Any wood stainers here?

So I bought this door at the “damaged door” place for $100. It had some dents around the door hole handle, about 1/8” deep, and I thought I could steam them out, which I did with the “water and steam iron” trick. Worked perfectly, the wood fibers expanded back to the original level and once lightly sanded it was perfect.

Except then I added the stain I’m using, and as you can see (“X” marks the spot), where the denting was is now painfully obvious. Is there any way to save this other than sand the whole thing down and start over? I’m so bummed that it came out so well, and now so terribly.

(It’s a Shaker door, the insets will have oak veneer inset

which is why they’re not stained yet.)


I think you’ve answered your own question, with the stain highlighting the problem, it will show how deep you’ll have to go…

Maybe you can find an old, large lockset that could cover it, but the door guys might have something lying around, else a nice brass door protector to cover it. The denting crushed the fibers, how deep can only be discovered by deep sanding…

Good luck!!


I don’t think it can help now, but maybe if you first applied a washcoat this might have been prevented?

Did you apply a washcoat?


Edit: Thinking more, a washcoat may not have prevented this 100%, but lessened the effect to some degree.

I think you’re stuck sanding and re-staining. Stain will highlight the imperfections. I’d do 80, 120, then 180 grit with a random orbital sander. Use the “pencil trick” between grits.

Some like to spritz the wood after the last grit and then re do at that grit. Gets the grain to stand up and get sanded more evenly. Important when using a water based stain. Personally, I like oil based stains, they seem to add more depth to the wood. But it comes down to personal preference.

Also, if you have a bright flashlight, hold it so you are shooting the beam the length or width of the door. Will help you spot any missed dents/scratches before putting on stain so you are not going back to square one again.

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I wonder if sanding it back to raw wood followed by a few more sessions of wet and heat might improve the situation somewhat. Just because the first round of wet and steam made it “look” good doesn’t mean that underneath there aren’t still more fibers that could use some rejuvenating. Maybe even a week or two of doing it once or twice a day?

Or maybe it needs to become really wet for a period of time followed by re-drying? I don’t know how to do that for a small section.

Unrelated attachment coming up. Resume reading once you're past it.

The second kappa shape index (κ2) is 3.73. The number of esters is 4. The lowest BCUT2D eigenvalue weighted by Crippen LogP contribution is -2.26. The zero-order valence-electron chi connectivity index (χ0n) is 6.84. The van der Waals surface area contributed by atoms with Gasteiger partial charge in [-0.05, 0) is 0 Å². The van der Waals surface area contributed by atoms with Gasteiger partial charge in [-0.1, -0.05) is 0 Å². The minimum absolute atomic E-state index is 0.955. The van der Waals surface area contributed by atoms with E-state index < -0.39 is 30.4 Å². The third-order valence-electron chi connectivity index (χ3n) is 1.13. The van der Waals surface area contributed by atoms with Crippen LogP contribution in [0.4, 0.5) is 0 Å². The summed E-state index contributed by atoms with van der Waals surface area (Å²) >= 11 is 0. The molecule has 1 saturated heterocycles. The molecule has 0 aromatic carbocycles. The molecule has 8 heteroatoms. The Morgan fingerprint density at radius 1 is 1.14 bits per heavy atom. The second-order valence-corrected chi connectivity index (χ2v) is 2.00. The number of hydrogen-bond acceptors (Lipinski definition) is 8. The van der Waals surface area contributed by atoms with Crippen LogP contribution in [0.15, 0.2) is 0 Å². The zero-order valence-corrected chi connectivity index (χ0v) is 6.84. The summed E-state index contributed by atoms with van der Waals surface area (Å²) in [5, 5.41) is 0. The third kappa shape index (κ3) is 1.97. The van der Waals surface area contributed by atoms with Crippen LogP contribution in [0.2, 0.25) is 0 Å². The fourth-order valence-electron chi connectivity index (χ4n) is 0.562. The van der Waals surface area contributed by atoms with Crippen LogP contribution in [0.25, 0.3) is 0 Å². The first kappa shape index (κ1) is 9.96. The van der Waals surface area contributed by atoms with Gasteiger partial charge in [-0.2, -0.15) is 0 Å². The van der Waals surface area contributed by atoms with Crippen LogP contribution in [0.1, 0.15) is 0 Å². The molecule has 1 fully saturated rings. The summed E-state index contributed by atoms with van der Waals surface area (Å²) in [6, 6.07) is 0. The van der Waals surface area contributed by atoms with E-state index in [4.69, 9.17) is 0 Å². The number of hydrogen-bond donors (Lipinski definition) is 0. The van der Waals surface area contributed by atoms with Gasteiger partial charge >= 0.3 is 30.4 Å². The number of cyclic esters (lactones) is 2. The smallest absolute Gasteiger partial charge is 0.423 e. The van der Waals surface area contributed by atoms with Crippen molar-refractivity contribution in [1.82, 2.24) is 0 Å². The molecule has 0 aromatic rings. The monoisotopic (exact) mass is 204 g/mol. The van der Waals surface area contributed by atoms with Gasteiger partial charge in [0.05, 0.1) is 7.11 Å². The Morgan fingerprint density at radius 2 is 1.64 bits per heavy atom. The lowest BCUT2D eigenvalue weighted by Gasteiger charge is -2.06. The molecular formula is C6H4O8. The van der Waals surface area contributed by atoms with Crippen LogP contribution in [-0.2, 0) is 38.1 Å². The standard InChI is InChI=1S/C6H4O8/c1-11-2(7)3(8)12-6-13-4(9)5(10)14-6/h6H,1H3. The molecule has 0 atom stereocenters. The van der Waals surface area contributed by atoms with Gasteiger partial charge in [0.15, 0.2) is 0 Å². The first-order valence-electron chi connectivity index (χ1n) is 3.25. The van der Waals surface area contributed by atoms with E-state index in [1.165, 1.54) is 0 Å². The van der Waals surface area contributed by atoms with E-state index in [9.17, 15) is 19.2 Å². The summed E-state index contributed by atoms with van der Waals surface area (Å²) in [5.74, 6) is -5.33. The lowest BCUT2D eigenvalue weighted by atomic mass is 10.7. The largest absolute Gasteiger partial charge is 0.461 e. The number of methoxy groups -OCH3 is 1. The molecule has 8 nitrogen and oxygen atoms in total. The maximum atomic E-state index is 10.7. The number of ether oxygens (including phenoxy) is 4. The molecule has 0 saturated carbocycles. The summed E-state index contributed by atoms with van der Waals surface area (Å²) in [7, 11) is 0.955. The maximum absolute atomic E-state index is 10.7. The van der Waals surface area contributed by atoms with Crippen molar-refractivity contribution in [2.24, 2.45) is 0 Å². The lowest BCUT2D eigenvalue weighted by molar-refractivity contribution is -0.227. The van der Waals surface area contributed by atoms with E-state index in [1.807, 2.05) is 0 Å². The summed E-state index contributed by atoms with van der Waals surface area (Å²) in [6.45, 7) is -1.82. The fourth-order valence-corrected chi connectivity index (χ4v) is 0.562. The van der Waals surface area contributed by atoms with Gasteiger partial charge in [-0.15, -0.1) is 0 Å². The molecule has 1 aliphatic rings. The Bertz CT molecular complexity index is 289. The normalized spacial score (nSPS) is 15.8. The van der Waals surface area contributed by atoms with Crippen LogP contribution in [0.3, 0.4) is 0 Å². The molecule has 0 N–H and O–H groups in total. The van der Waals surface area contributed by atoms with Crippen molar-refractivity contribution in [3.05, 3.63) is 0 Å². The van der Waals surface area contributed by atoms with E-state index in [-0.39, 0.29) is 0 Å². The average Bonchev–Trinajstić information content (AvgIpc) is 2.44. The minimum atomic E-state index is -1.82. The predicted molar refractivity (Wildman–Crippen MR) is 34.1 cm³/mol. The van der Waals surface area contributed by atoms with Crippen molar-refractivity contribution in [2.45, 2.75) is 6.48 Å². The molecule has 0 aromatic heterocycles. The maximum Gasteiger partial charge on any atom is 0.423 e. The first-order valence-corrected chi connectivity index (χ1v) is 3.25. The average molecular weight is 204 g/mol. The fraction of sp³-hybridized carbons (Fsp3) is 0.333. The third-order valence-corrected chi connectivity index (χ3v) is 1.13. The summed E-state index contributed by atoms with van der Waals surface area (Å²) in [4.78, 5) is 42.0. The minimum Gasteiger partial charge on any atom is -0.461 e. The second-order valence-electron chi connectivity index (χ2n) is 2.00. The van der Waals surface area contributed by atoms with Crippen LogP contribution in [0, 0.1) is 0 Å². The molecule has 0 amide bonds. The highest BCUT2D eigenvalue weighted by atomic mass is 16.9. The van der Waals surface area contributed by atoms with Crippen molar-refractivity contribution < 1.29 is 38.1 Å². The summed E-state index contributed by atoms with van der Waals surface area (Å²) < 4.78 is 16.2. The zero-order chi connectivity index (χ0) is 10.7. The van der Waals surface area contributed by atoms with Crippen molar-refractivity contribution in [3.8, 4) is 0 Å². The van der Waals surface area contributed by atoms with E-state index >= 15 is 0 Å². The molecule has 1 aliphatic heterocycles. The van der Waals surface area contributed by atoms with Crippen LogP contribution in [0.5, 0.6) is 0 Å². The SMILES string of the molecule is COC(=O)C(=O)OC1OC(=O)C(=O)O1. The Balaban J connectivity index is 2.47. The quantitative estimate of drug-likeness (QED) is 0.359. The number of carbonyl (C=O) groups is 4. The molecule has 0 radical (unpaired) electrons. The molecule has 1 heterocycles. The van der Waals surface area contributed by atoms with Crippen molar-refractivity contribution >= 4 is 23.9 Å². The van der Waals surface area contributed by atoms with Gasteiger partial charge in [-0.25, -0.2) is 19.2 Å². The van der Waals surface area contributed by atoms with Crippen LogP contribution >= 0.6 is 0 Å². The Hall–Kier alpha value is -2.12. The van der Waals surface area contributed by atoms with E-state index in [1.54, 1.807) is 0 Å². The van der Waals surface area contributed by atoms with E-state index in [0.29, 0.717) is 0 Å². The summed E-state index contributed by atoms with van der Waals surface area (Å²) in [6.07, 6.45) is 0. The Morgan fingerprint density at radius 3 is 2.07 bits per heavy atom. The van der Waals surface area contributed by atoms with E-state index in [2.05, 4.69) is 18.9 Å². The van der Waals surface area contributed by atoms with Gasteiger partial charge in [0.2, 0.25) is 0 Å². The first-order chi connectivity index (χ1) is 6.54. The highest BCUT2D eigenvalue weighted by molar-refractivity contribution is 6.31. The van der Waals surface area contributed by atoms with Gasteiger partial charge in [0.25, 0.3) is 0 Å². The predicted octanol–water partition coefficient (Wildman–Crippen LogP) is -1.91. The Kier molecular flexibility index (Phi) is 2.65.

(This is all entirely a guess, I am not a woodworker at all.)

I doubt it - but do not know.

Here is my take - the original denting crushed the cellular structure (creating a depression or section with greater density). As the cellular movement occurred, so cellular damage (cell walls broken) also happened.

When the stain was applied, the stain not only went to the areas between cells but also into the damaged cells.

With 20/20 hindsight, maybe this would have been as extreme if the door front was sealed before staining – but that also would have limited/restricted staining — something that was wanted/necessary.

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Just for the record, this is the 5th door I’ve gotten from this store - all are damaged in some way and I’ve managed to repair. This is the first one that’s “gotten away from me.”

Paint is not an option, as it has to match the others that I’ve done. I’ve not done the “steam out the dents” trick on any of the others (they’ve required other sorts of fixes) so I was surprised to find that this fix, which appeared “perfect” pre-stain, came out so badly.

FWIW, here’s a pic of two of the other doors (with the oak veneer stained and in place in the panels of the Shaker style.)


The only other thing I’ve thought of is a “door guard”, but that will look very odd on an internal bedroom door, no?

Looks like I have some serious sanding to do. Drat!

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Those are beautiful doors.

I would put in a door trim plate. They come in lots of styles, sizes, and finishes and you could match the door knobs. You could put them on all the doors so they match. They don’t go all the way to the edge so the dent might still be visible.


The other option is to say it’s character and call it done. Heck, you could take a hammer to all the doors and really give your home character.